Agencies Unbound: How COVID-19 Prompted Regulatory Flexibility and What it May Mean for the Future

Brian D. Eyink, Elizabeth Barr Fawell, Steven Steinborn & Anneke Baran Altieri

ABSTRACT

The COVID-19 crisis called for governmental responses of unprecedented scale, scope, and speed. COVID-19 stressed not only medical infrastructure, supply chains, and financial systems, but also the very regulatory apparatus the government must use to react. Regulatory agencies had to respond nimbly, with at times imperfect information and in unfamiliar territory beyond their core mission areas. Agencies accustomed to following deliberate administrative processes had to act and make significant policy decisions in mere days, balancing important competing concerns, such as keeping critical infrastructure operating while curtailing virus transmission, requiring cross-agency partnership. And regulatory agencies found great value in collaboration with industry and other stakeholders. Flexible regulatory approaches emerged by necessity to allow FDA and USDA to respond to the public’s need for access to food, personal protective equipment, and other critical items. Designated “critical infrastructure sectors,” key industries required decisive shifts in how these agencies traditionally go about the business of regulation to protect public welfare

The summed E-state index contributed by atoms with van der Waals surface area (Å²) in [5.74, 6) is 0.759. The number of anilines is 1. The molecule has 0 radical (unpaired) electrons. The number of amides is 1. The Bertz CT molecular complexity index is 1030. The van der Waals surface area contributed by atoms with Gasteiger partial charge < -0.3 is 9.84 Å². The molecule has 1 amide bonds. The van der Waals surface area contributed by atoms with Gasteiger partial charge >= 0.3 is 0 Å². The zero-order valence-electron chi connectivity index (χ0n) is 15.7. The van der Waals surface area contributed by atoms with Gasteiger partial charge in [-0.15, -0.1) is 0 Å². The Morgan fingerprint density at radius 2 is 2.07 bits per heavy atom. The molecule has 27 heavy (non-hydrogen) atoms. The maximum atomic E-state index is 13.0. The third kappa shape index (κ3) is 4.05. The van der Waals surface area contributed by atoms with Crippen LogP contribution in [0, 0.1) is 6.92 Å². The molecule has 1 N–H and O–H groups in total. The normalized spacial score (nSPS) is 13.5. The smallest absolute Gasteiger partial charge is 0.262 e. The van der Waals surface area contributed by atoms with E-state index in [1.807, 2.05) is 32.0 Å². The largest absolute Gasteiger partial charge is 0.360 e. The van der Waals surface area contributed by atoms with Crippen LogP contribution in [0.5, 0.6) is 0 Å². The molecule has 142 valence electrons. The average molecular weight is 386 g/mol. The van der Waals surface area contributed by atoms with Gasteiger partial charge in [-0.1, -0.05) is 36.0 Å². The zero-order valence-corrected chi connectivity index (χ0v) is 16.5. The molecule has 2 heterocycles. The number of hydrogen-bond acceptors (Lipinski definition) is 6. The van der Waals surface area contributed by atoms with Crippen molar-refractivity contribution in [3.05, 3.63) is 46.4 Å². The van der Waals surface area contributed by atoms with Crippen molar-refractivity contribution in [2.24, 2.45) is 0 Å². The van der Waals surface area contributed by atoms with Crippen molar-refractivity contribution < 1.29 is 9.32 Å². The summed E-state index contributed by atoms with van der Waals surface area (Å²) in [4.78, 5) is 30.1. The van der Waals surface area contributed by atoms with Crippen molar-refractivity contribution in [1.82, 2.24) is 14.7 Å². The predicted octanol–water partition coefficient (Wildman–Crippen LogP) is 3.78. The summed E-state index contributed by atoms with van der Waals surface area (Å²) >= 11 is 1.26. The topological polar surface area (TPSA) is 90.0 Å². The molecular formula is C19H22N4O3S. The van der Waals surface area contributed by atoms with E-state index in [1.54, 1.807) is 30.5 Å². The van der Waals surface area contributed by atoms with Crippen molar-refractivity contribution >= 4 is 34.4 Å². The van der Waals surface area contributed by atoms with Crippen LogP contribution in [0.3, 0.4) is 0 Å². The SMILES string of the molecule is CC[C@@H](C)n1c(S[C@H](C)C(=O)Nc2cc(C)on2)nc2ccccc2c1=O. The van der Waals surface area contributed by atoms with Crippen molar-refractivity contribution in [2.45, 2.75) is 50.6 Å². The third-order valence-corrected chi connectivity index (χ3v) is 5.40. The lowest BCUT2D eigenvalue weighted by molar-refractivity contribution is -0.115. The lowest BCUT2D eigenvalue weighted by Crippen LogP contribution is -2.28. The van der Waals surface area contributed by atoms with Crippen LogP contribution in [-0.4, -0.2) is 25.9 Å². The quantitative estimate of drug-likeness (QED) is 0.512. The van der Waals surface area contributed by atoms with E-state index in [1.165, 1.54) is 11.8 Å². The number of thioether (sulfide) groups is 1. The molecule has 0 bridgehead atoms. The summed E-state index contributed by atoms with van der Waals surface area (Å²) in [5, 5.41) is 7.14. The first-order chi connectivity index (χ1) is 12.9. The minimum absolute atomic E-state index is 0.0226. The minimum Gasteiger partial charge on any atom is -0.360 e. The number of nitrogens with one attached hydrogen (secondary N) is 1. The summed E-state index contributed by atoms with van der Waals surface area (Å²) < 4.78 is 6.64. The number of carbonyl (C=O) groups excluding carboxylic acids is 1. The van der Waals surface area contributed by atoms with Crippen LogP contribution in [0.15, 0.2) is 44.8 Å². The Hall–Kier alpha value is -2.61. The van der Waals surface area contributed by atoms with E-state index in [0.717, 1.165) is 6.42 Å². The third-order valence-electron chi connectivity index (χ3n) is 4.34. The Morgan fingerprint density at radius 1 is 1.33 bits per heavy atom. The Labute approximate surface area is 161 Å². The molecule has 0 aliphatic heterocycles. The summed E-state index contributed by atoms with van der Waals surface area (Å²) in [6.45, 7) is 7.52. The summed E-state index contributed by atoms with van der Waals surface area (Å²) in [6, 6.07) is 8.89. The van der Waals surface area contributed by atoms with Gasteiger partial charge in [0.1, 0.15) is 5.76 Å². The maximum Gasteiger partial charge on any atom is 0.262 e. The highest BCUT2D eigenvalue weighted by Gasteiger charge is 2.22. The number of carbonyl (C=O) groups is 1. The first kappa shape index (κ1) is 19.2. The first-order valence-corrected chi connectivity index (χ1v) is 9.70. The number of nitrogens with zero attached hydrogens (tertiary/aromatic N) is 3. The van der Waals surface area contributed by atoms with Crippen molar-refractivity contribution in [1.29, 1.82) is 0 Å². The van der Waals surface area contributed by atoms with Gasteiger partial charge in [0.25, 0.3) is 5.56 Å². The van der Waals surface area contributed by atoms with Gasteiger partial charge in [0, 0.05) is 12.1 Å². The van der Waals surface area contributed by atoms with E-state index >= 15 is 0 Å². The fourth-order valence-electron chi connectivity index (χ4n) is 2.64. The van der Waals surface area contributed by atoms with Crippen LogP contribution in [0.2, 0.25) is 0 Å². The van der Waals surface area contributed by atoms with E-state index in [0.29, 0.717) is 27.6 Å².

during the evolving pandemic. Viewing agency actions through the lens of the food industry, this Article analyzes the key regulatory strategies used by FDA and USDA (in conjunction with CDC and other agencies), identifies key learnings from how those strategies worked in the initial phase of the COVID-19 crisis, and explores ways for regulatory agencies to build on those processes, both for future crisis response and day-to-day regulatory activities.

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